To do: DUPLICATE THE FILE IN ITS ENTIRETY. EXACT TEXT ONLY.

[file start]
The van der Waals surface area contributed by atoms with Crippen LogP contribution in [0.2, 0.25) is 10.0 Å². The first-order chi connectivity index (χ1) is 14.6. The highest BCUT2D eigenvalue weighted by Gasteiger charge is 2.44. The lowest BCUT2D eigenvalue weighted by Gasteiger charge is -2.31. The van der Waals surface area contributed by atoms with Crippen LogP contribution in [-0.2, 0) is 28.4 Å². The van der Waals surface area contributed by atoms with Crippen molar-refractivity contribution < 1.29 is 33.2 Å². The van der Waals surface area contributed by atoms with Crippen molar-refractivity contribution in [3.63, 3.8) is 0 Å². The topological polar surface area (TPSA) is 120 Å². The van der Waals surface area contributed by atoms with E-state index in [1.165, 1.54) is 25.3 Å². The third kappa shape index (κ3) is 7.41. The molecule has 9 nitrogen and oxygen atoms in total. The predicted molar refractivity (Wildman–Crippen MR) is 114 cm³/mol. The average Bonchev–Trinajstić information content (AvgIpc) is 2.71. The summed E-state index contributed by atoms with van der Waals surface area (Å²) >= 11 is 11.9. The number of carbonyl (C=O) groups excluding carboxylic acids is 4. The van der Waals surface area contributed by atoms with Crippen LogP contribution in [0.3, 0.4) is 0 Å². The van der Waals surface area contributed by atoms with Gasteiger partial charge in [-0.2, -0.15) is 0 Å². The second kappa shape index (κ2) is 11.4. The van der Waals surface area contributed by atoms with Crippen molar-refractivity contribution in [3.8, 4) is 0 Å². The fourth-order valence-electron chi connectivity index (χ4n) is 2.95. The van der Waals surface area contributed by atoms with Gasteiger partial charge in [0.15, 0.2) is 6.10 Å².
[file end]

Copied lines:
The van der Waals surface area contributed by atoms with Crippen LogP contribution in [0.2, 0.25) is 10.0 Å². The first-order chi connectivity index (χ1) is 14.6. The highest BCUT2D eigenvalue weighted by Gasteiger charge is 2.44. The lowest BCUT2D eigenvalue weighted by Gasteiger charge is -2.31. The van der Waals surface area contributed by atoms with Crippen LogP contribution in [-0.2, 0) is 28.4 Å². The van der Waals surface area contributed by atoms with Crippen molar-refractivity contribution < 1.29 is 33.2 Å². The van der Waals surface area contributed by atoms with Crippen molar-refractivity contribution in [3.63, 3.8) is 0 Å². The topological polar surface area (TPSA) is 120 Å². The van der Waals surface area contributed by atoms with E-state index in [1.165, 1.54) is 25.3 Å². The third kappa shape index (κ3) is 7.41. The molecule has 9 nitrogen and oxygen atoms in total. The predicted molar refractivity (Wildman–Crippen MR) is 114 cm³/mol. The average Bonchev–Trinajstić information content (AvgIpc) is 2.71. The summed E-state index contributed by atoms with van der Waals surface area (Å²) >= 11 is 11.9. The number of carbonyl (C=O) groups excluding carboxylic acids is 4. The van der Waals surface area contributed by atoms with Crippen LogP contribution in [0.3, 0.4) is 0 Å². The van der Waals surface area contributed by atoms with Gasteiger partial charge in [-0.2, -0.15) is 0 Å². The second kappa shape index (κ2) is 11.4. The van der Waals surface area contributed by atoms with Crippen molar-refractivity contribution in [3.8, 4) is 0 Å². The fourth-order valence-electron chi connectivity index (χ4n) is 2.95. The van der Waals surface area contributed by atoms with Gasteiger partial charge in [0.15, 0.2) is 6.10 Å².